67% of UK businesses sell products or services to consumers. Yet, according to CMA research more than half (54%) of businesses surveyed don’t fully understand the rules on unfair terms. Could this be you?
Chances are you’ll be spending a lot of time thinking about your customers. How do you attract new ones? How can you keep existing ones happy?
Then again, you’re also running a business. You need rules to set out how you work. And for many businesses, these are where their terms and conditions come in.
When things go wrong
When asked why they had terms and conditions, the second most popular reason given by UK businesses, who were questioned, was to protect themselves – right after ‘clarifying the relationship with the customer’.
In other words, terms and conditions are something you can hold customers to when things get difficult.
For example, a customer may cancel at the last minute and want their deposit back.
They may break the contract you have both agreed, leaving you out of pocket.
If the product they bought breaks, they may claim it’s your fault.
Or they may not realise that their contract is automatically renewed, and get angry when they find out another year’s payment has been taken.
So you make sure all your customers sign your terms, or at least tick a box to say they accept them. That way, when things get difficult, you can hold them to what they signed.
Or can you?
Do your terms and conditions protect you?
Imagine a particularly upset customer decides to take matters further.
They don’t accept that just because they’ve signed something, they should be held to it. They go to Citizens Advice for help. They may even involve a lawyer.
You’d find that, in order to be enforceable, your contract terms have to be fair. This is a legal requirement which is worked out by applying a test of fairness to contract terms used by businesses in their dealings with consumers.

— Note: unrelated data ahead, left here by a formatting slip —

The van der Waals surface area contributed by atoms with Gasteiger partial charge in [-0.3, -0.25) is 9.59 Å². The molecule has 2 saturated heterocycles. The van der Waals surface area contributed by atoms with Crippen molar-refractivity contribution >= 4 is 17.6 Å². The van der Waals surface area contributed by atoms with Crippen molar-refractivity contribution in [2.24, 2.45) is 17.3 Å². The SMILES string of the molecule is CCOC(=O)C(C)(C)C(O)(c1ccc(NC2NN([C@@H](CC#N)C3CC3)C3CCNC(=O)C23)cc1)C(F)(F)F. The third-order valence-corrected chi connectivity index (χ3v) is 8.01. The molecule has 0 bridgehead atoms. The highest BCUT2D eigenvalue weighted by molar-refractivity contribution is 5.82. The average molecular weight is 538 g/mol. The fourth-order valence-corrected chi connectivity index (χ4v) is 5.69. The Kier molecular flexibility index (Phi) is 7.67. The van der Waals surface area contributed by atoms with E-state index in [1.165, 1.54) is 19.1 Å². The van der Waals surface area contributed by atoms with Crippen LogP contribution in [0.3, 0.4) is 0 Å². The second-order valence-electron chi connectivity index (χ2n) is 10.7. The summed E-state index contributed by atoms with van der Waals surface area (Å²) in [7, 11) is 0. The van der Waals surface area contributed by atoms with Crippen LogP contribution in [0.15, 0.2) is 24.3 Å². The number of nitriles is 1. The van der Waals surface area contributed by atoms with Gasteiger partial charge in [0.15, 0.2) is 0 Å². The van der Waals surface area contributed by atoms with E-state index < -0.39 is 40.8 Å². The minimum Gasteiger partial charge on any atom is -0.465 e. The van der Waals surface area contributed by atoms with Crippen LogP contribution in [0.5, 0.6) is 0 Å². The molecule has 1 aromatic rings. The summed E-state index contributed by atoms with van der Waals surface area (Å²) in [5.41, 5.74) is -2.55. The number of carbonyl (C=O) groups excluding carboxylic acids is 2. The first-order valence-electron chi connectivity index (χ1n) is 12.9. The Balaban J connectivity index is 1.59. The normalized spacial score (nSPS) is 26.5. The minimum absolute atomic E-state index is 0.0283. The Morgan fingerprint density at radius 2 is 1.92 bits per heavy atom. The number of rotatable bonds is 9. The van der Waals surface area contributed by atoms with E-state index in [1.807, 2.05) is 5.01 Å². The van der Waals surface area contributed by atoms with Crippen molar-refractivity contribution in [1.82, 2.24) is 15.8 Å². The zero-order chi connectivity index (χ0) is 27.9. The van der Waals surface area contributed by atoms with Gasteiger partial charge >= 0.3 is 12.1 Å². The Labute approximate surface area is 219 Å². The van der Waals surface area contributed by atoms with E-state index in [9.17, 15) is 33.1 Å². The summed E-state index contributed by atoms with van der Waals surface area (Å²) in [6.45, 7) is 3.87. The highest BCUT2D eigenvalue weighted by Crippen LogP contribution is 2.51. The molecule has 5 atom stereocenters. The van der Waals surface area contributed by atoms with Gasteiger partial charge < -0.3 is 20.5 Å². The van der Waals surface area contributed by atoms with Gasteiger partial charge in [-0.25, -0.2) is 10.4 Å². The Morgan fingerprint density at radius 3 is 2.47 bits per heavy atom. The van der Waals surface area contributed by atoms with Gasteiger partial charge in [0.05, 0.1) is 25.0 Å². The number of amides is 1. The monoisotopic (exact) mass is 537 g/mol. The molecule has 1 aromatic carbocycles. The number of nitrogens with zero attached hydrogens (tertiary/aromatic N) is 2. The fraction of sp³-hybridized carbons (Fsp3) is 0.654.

Our research shows that over half of UK businesses surveyed are uncertain around the law on unfair consumer contract terms. In other words, they may struggle to judge whether their terms are fair.
Whether an individual term is fair or not will depend on relevant circumstance, but a good starting place to understand how the fairness test works is to look at some common types of terms that can cause concern but are regularly used.
To help illustrate these, we’ve produced short video guides. There’s also an introductory video for businesses explaining fairness in consumer contract terms as well as top tips on how to write contract terms.
These guides provide a simplified overview for businesses and complement the more detailed guidance on unfair terms law produced by the Competition and Markets Authority (CMA) in 2015. The full collection can be found on our pages www.gov.uk/cma/fair-contract-terms.
Having fair contract terms can save you time and money, help protect your business and be good for your reputation.
So, take the time to get clued up on the law. After all, if customers trust that you’ll treat them fairly, they’ll keep coming back for more!
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